Airbnb recently announced figures for in-state stays using its service over the the past year, and both Grand Haven and Spring Lake rank among Michigan’s top 30 communities.
According to Airbnb, there were a combined 7,150 guest arrivals in 2017 in the two communities — 4,700 in Grand Haven and 2,450 in Spring Lake. This resulted in just over $1 million in supplemental income combined for both communities, the report notes.
Marci Cisneros, executive director of the Grand Haven Area Convention & Visitors Bureau, said tourism is a strong contributor to the local and regional economy — which includes Grand Haven, Spring Lake, Ferrysburg, Coopersville, Allendale and West Olive. She noted that the lodging component of tourism plays an important role in economic impact and the overall visitor experience.
“We are fortunate we have a great mix of overnight options in our area that include hotels, motels, bed and breakfasts, resorts, lodges, and vacation homes,” Cisneros said. “It is, in part, due to this diversity in lodging that makes our area a sought-after destination and, in many cases, turning visitors into residents. We understand that vacation rental properties and the management of those properties have been on the upswing for the last 10 years or so — a lodging trend that continues to evolve based on visitor interests and needs.”
According to the Airbnb report, there are now nearly 6,000 Michigan hosts who share their homes via the website, typically earning about $6,300 annually in supplemental income.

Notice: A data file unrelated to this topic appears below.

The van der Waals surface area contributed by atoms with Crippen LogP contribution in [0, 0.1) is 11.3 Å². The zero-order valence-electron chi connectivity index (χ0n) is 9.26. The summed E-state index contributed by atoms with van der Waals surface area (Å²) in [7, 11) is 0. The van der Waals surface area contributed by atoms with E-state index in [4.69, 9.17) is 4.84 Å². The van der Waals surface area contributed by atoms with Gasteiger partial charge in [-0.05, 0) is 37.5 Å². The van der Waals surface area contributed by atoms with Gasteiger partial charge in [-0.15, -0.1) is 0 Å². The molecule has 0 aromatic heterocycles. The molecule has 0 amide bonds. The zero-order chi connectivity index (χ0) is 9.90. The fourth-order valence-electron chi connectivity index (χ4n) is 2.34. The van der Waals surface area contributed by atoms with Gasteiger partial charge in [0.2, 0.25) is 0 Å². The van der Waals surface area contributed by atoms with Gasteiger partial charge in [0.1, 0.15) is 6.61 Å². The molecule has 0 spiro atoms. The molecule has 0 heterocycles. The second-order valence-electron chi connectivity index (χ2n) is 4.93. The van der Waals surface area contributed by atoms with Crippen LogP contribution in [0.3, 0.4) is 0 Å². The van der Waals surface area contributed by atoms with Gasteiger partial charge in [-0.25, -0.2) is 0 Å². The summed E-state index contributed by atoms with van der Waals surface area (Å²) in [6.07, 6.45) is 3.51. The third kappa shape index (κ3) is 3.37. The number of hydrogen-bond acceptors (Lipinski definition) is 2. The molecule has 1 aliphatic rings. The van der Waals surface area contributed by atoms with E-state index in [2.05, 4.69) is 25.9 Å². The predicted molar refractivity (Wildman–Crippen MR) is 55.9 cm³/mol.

Even though tourism officials say they’ve seen an increase in the vacation rental sector, they note that this type of stay experience isn’t for all travelers, with some wanting more traditional experiences.
”Having a strong, traditional lodging base is key for a thriving, well-rounded tourism community like the Grand Haven area,” Cisneros said. “Many area hotels and motels have been reinvesting in their properties. They too are staying competitive and keeping on track with evolving needs and interests of the marketplace.”
Statewide, there were 364,000 guest arrivals across Michigan in 2017, resulting in $48 million in supplemental income, reports Airbnb.
In addition to the new income going into the pockets of Michigan that Airbnb hosts, the report notes that the state is also generating new revenue through a historic tax agreement announced in June that allows Airbnb to collect and remit the state’s use tax on behalf of its hosts. That agreement delivered $1 million in taxes to the state’s coffers in its first three months.
The topic of short-term rentals has been a hot-button issue in local communities over the past year. The cities of Grand Haven and Ferrysburg and Spring Lake Township have been discussing and implementing regulations regarding short-term rental units.
The state Legislature is also considering several bills regarding short-term rentals. If approved, these bills would limit a local municipality’s ability to regulate short-term rentals.